Of course, Mark tells us, it went very well for the Twelve in the strange villages where Jesus sent them. They went out and proclaimed that people should change their hearts and lives. They cast out many demons, and they anointed many sick people with olive oil and healed them. To say it went well for the Twelve is also to say that it went well for the villages that welcomed them. Healing and hope and repentance sprang up in the villages that showed them hospitality. And so we see that there is indeed a close connection between hospitality and healing. God’s healing power works where it is welcomed. The message of the Twelve was a simple one: they invited people to change their hearts and lives. In Christianese, we usually call this repentance. The problem with saying repent is not just that it sounds too “churchy.” It also makes it sound like an event, a moment. An instant transformation. What we see in Scripture is that that repentance is more often than not a process. A journey. A life’s work. See, all of our lives the world has told us lies about who we are and what really matters and how things really work. And those lies become the lenses that we see ourselves and our neighbors and our communities and our work and our enemies through. When we look through those lenses, everything is filtered through fear or jealousy or rivalry or propaganda. This is the hostility that leaves no room for hospitality, because seeing our world this way doesn’t nurture us to be welcoming. Again, Henri Nouwen observed that, “Our society seems to be increasingly full of fearful, defensive, aggressive people anxiously clinging to their property and inclined to look at their surrounding world with suspicion.” I suspect that the world of Jesus and his Apostles and the earliest Christians was not very different. The invitation to repent is the invitation to rid ourselves of the lenses that distort friends and gifts into enemies and threats. And my friend Mark Van Steenwyk likes to remind people that, “even if you change your mind suddenly, it takes a lifetime to change your lens.” So for these villages where the Twelve worked, repentance—the changing of hearts and lives—began with welcoming these strangers sent by Jesus. It began with their willingness to offer hospitality and receive the gifts their guests brought. They started to change their lenses. The Apostles offered gifts of freedom and healing—they cast out unclean spirits and healed sicknesses. So the hospitality went both ways. The Twelve and their hosts brought gifts and new life to each other. Furthermore, since Jesus made the Twelve dependent on the hospitality of local sponsors—since he made the Apostles guests—the kingdom of God came to those villages as a gift. A gift they chose to receive. The Apostles did not impose their message with force. I’d like to suggest that the mission of the Twelve that Mark shows us contains a template for the work of the church today. No, I’m not suggesting that we have to go out with only sandals and a walking stick and live with strangers. What I am suggesting is that the church needs to be an organic presence of the community. We work for the good of our community and its people, never to our own benefit. We don’t seek to impose or control anything, only to serve. We do the gritty work of casting out unclean spirits: racism, injustice, violence, addictions, hunger, homelessness, human trafficking. We bring healing to Jesus’ adopted siblings, “the least of these,” beginning with offering our hospitality. And we will see the changes in hearts and lives—the process we call repentance—not only in those we serve, but in ourselves, as well. The relationship between hospitality and healing will be embodied concretely in the life of the church.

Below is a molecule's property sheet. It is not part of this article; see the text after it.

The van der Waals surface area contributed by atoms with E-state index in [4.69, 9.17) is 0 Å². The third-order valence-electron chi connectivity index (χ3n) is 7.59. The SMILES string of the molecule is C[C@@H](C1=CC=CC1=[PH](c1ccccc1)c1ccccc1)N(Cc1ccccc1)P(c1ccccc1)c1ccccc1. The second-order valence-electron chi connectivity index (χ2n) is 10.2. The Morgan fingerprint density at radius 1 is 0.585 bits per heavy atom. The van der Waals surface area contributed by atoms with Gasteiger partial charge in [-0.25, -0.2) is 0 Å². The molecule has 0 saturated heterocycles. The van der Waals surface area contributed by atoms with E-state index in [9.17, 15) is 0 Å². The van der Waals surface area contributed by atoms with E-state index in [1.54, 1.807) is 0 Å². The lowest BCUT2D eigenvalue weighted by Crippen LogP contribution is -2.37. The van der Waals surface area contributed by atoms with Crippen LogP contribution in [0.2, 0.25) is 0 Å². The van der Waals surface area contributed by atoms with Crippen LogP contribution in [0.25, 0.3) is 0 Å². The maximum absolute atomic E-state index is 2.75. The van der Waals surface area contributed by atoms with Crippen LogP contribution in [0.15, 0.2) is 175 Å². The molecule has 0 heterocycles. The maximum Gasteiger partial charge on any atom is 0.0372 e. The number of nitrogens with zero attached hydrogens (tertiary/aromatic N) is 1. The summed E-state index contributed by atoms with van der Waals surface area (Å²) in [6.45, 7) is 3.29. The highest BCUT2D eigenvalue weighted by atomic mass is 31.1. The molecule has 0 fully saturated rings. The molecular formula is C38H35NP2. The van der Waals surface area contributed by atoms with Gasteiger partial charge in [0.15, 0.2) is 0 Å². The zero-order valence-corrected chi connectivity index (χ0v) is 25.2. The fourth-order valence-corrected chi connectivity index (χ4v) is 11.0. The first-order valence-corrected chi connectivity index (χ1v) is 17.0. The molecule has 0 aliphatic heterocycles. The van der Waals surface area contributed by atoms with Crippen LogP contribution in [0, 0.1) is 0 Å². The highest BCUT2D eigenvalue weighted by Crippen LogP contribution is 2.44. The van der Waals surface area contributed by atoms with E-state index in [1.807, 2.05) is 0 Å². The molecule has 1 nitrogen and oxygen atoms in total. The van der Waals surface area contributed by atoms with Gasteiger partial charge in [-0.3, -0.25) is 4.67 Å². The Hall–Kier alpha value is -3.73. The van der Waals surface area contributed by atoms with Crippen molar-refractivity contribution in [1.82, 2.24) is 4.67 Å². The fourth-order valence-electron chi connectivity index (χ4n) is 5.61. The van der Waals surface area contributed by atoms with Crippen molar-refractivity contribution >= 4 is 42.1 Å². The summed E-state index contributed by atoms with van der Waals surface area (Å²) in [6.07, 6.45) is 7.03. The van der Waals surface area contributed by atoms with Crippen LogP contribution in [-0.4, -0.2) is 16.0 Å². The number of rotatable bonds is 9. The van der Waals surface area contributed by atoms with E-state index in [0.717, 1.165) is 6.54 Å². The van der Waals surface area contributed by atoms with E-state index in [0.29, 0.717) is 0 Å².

Henri J. M. Nouwen, Reaching Out: The Three Movements of the Spiritual Life (New York: Image, 1975), 67.
 Ellen F. Davis, “Critical Traditioning,” 173. In The Art of Reading Scripture, ed. Ellen F. Davis and Richard B. Hays (Grand Rapids: Eerdmans, 2003).
 Stanley Hauerwas, Matthew, Brazos Theological Commentary on the Bible (Grand Rapids: Brazos, 2006), 135.
 Christopher Moore, Lamb: The Gospel According to Biff, Christ’s Childhood Pal (New York: William Morrow, 2002), 204.
 Nouwen, Reaching Out, 66.
 Mark Van Steenwyk, The UnKingdom of God: Embracing the Subversive Power of Repentance (Downers Grove, IL: IVP, 2013), 73.
 For the observation that the hospitality-based mission of the disciples served to guard against coercive or heavy-handed tactics, I am indebted to Ched Myers, Binding the Strong Man: A Political Reading of Mark’s Story of Jesus, 20th Anniversary ed. (Maryknoll, NY: Orbis, 2008), 213-14.